FIG. 2 is a graph showing current transmission I as a function of potential difference ΔE between particles suspended in the electrolyte and metallic surface to be processed; and
FIG. 3 is a graph showing the recorded quantity of charge Q, usable for dissolving metal, per gram of suspended particles plotted as a function of the potential difference ΔE between suspended particles and metallic surface to be processed.
The method pursuant to the present invention is characterized primarily in that, as electrically conductive bodies, particles of activated carbon powder heated at above 700° C in an inert atmosphere are suspended in the electrolyte. It has been found that activated carbon particles treated in this manner not only have a very large specific surface, but are also suitable for conducting an electric charge, so that, with this use of such particles of activated carbon powder suspended in the electrolyte, the quantity of conductive bodies to be added for a specific amount of metal to be dissolved is decreased, and a considerable acceleration of the removal of the metallic layers is achieved. The heating of the activated carbon powder in inert atmosphere is preferably carried out in a nitrogen atmosphere or in a vacuum. Air and water vapor however are also suitable if, by small dosing of these gases, care is taken that the surface of the activated carbon is chemically only relatively slightly attacked. Preferably used are particles of activated carbon powder which have been heated in a temperature range between 900 and 1200° C for more than one hour.
Pursuant to a further embodiment of the present invention, particles of graphite powder are added to the particles of activated carbon powder. In so doing, in an advantageous manner, the potential difference between the metallic surfaces to be processed and the suspended electrically conductive bodies is increased, as is the profitability of the method. In this connection, the good electrical conductivity of the graphite powder particles, and the high storing capacity of the particles of activated carbon powder for quantities of charge, are used in combination for removing the metallic surfaces.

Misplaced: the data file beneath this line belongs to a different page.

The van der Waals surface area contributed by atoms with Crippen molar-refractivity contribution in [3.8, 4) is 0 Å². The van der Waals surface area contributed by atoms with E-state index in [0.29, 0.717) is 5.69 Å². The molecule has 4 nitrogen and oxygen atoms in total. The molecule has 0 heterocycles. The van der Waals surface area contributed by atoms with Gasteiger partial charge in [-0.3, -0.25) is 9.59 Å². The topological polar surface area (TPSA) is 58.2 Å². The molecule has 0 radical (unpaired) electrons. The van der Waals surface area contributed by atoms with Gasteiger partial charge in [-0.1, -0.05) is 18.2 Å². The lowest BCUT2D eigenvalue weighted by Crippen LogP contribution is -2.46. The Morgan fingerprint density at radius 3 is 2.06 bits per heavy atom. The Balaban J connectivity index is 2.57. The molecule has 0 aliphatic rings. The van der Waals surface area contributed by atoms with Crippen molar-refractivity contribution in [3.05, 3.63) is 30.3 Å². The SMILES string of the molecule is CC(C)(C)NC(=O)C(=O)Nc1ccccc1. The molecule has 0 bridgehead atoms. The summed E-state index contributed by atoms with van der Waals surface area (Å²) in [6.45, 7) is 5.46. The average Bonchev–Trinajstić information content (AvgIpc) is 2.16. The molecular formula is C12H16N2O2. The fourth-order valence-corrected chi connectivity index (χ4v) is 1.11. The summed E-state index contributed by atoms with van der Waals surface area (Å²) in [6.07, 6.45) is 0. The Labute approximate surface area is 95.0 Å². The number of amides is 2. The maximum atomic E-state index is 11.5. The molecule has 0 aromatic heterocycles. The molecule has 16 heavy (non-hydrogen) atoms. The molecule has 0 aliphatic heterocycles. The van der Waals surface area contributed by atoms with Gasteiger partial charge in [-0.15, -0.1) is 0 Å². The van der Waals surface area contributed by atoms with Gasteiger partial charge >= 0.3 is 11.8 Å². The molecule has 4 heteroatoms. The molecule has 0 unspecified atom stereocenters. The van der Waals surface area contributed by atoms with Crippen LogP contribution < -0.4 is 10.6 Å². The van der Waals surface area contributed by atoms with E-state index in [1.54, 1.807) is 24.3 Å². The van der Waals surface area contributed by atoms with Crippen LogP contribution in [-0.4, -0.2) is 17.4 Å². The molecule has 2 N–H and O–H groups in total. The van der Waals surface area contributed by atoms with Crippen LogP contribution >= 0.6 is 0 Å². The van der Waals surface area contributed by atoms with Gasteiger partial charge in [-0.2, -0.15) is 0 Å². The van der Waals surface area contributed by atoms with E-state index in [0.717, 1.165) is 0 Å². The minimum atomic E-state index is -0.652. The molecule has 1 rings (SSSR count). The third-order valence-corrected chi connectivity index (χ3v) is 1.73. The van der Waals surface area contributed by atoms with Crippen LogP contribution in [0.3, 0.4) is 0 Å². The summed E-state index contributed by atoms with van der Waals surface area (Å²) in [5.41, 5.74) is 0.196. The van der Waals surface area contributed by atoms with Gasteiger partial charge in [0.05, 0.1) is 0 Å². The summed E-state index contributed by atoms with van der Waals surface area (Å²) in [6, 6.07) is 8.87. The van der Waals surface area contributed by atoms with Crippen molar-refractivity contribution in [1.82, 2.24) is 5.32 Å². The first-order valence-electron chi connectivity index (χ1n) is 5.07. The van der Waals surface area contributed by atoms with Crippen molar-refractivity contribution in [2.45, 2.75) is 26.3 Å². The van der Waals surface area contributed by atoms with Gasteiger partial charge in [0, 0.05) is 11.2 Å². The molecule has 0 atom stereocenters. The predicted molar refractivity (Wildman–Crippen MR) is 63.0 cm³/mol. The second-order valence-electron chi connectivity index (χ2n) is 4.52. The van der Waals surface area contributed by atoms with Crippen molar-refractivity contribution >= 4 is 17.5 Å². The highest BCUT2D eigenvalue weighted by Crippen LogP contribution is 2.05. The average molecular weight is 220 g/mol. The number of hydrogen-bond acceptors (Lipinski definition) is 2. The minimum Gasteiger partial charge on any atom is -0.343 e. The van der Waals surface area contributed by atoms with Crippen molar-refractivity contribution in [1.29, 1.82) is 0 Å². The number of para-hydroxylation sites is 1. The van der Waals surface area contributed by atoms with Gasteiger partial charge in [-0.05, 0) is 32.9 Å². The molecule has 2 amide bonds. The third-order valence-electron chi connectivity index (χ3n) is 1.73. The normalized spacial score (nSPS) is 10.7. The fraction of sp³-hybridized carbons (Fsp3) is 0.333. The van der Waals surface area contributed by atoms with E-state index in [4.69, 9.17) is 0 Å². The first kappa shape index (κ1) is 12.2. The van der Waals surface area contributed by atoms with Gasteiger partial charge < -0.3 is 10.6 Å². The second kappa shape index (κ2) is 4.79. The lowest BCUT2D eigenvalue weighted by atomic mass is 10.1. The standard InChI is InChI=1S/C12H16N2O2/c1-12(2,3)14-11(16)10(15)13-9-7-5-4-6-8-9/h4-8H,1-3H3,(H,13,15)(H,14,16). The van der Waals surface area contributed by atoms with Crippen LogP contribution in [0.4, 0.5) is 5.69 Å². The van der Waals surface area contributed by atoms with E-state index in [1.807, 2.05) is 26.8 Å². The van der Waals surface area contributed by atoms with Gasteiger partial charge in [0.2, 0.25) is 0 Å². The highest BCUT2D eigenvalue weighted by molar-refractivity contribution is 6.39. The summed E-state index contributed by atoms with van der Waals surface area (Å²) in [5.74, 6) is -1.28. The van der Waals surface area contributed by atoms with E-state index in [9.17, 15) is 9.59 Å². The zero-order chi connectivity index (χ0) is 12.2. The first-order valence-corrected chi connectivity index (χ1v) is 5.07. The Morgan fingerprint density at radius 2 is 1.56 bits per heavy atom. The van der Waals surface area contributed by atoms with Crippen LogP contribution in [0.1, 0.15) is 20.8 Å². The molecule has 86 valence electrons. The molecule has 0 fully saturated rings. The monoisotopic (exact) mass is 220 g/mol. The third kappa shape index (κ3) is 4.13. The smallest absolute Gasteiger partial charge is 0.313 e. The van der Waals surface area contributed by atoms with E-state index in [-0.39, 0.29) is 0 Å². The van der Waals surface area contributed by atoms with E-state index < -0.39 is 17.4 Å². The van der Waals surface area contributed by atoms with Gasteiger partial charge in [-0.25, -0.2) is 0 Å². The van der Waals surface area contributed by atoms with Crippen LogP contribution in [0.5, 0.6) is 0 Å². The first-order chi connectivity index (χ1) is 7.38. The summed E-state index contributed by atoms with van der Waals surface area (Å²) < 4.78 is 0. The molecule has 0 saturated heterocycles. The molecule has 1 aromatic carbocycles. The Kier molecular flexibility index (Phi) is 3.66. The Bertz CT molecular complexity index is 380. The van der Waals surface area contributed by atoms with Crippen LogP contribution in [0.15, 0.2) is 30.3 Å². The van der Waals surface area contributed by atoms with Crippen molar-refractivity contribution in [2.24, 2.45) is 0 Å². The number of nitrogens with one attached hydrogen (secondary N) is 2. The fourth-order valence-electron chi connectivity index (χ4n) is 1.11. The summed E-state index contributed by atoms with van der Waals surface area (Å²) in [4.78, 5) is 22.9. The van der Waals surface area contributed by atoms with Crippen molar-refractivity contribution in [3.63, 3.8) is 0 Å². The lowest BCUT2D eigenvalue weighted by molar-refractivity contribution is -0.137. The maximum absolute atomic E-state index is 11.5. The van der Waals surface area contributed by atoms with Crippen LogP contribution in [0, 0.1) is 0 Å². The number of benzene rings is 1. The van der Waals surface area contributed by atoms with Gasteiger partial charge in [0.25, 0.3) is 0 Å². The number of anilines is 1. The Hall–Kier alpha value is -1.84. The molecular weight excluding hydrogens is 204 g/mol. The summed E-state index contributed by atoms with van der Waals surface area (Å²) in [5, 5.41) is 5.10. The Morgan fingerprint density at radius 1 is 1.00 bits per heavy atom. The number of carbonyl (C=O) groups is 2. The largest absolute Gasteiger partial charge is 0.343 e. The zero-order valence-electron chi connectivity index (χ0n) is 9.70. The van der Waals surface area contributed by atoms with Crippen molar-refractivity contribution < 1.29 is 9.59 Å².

Referring now to the drawings in detail, FIG. 1, which shows the apparatus for carrying out the method of the present invention, comprises an electrolysis cell 1 having an anode 2 and a cathode 3. A diaphragm 4 is arranged between the electrodes 2 and 3 of the electrolysis cell 1. The diaphragm 4 divides the electrolysis cell 1 into two cell regions. The cell region 5 of the electrolysis cell 1 contains the anode 2 as well as an electrolyte in which are suspended electrically conductive bodies which are electrically charged on the anode 2. The electrically conductive bodies are prevented by the inserted diaphragm 4 from passing into the cell region 6, in which is located the cathode 3.
In the embodiment shown in FIG. 1, the anode 2 is rotated by an electric motor 7. By means of its rotation in the electrolysis cell 1, the anode 2 generates a movement of the electrolyte in such a manner that the electrolyte, with its anodically charged, electrically conductive bodies, is brought into contact with the surface of a workpiece 8 which is to be processed. No electrically conductive connection exists between the workpiece 8 and the electrodes of the electrolysis cell 1. The anodically charged electrically conductive bodies suspended in the electrolyte release their charge on the surface to be processed of the workpiece 8. In this connection, in conformity with the electrochemical charge equivalent, ions are released into the electrolyte. If, for example, workpieces having a copper surface are to be processed, copper ions are released and are again deposited on the cathode 3 of the electrolysis cell 1. The discharged electrically conductive bodies are again charged on the anode 2 by the movement of the electrolyte and are again in the cycle supplied to the workpiece.